TPV Technology, the company that produces monitors under Philips brand, has started to sell displays with QD Vision’s Color IQ quantum dot technology. What makes this notable is that QD Vision's technology is one such method being developed to significantly and inexpensively increase color gamut that displays can produce. The new 27” monitor can cover 99% of Adobe RGB color space, and is launcing at just $299.

The quality of LCD monitors as well as their ability to accurately display colors depends on multiple factors, including the quality of their panels as well as backlighting. While there are panels which can cover very wide color gamuts, since typical LED backlights usually do not produce whites with a broad underlying color spectrum, color accuracy of actual mainstream monitors gets limited. Several companies, including 3M and QD Vision, propose to apply special quantum dot filters on the backlights to make them as “white” (and therefore as broad) as possible.

QD Vision’s Color IQ quantum dot technology is based on cadmium selenide semiconductor nanocrystals, which can very precisely control spectral output of LED backlighting, essentially allowing light to be shifted to other wavelengths in a controlled manner. The quantum dots can be made to emit at any wavelength beyond the source wavelength with very high efficiency and narrow spectral distribution, which helps to make backlighting cleaner and thus enhance color gamut of displays. Applying quantum dot filters in any form is a relatively cost efficient task because it is basically a process step in assembly of an LCD module. However, those filters have to survive temperatures produced by LEDs, which is why they are not applied everywhere.

The Philips 276E6ADSS monitor is based on a 27" IPS-ADS panel with 1920×1080 resolution, 178°/178° horizontal/vertical viewing angles, 1000:1 contrast ratio (20M:1 dynamic contrast ratio), 300 cd/m2 brightness, 5 ms gray-to-gray response time and 60 Hz refresh rate. The display features a D-Sub, a DVI and an HDMI with MHL connectors along with audio in and out. Thanks to quantum dot film on the backlight of the monitor, the 276E can cover 99% of Adobe RGB color space, whereas typically inexpensive displays only show around 70% of the Adobe spectrum. The new Philips 276E monitor is made of plastic and uses a rather calm white/silver color scheme.

Specifications of Philips Quantum Dot Display
  Philips 276E6ADSS
Panel 27" IPS-ADS
Resolution 1920 x 1080
Refresh Rate 60 Hz
Response Time 5 ms gray to gray
Brightness 300 cd/m²
Contrast 1000:1
Viewing Angles 178°/178° horizontal/vertical
Color Saturation 99%  Adobe RGB

While the Philips 276E display is a product with a rather unique combination of low price and wide color gamut, for TPV Technology it is also a test vehicle for quantum dot technology from QD Vision. Since this is the first ever display with QD Vision’s Color IQ tech, some of its early samples had teething problems. The review unit received by AnandTech did not support constraining to the sRGB color gamut. As soon as we mentioned this fact to the manufacturer we were told that later versions should have a proper sRGB operating mode.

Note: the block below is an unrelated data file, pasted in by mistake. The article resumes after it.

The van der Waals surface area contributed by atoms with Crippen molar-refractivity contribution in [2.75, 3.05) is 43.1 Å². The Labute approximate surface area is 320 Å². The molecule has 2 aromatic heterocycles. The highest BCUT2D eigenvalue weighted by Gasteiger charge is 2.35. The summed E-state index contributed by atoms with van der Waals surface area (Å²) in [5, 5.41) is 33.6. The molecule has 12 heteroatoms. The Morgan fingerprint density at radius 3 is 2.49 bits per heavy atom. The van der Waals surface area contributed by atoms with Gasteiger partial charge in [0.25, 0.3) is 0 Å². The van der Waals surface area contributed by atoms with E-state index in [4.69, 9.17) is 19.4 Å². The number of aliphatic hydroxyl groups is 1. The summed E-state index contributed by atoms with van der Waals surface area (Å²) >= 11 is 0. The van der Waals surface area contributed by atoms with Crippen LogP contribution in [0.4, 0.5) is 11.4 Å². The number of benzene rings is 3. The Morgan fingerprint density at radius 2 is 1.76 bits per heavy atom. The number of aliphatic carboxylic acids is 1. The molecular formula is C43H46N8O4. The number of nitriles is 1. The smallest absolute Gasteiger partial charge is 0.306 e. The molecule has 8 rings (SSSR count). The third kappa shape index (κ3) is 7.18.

The new monitor is already available at Amazon, B&H and some other retailers for $299.

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  • Refuge - Friday, March 18, 2016 - link

    $300?

    I won't lie, I want one! :)
    Reply
  • Sttm - Friday, March 18, 2016 - link

    I used a 1080p 27inch monitor for a couple years, the resolution at that size is lacking. Reply
  • ChefJeff789 - Friday, March 18, 2016 - link

    I'll second that. I bought one and sent it back within just a few days. It was a good monitor otherwise, but the screen door effect was really bad. Reply
  • jasonelmore - Friday, March 18, 2016 - link

    Still it's great for doing color correction, and at that price, you could afford a 2nd one. I'm hoping Quantum Dot filters down into the 34" Curved IPS monitors with Gsync/Freesync.

    Does the filter effect refresh rate at all?
    Reply
  • saratoga4 - Saturday, March 19, 2016 - link

    Filter is on the LEDs in the backlight, not the panel itself, so it won't affect refresh rate (or anything beyond the backlight). Reply
  • MrSpadge - Saturday, March 19, 2016 - link

    +1
    (am happy with 2560x1440 on 25")
    Reply
  • Samus - Saturday, March 19, 2016 - link

    Yep, I agree with everyone else. 27" is the cutoff for 1080p. You can get fairly decent 2560x1440 27" monitors for just a bit more. Even HP has a ZR27w that is fairly accurate, IPS and 2560p for $300 refurbished. Anandtech reviewed it years ago. The real problem with it is no OSD, it's 100% software controlled so hope you be running Windows. Reply
  • mmrezaie - Sunday, March 20, 2016 - link

    What is OSD? Reply
  • magreen - Sunday, March 20, 2016 - link

    on screen display Reply
  • Achaios - Saturday, March 19, 2016 - link

    Quite happy with my Philips 32 inch FTV 32PFL5605H @1920X1080.

    I am not quite sure what the above posters are talking about and who decides where's the "cuftoff", but I'll be damned if I let some nerd decide on the internet what I am going to buy.
    Reply

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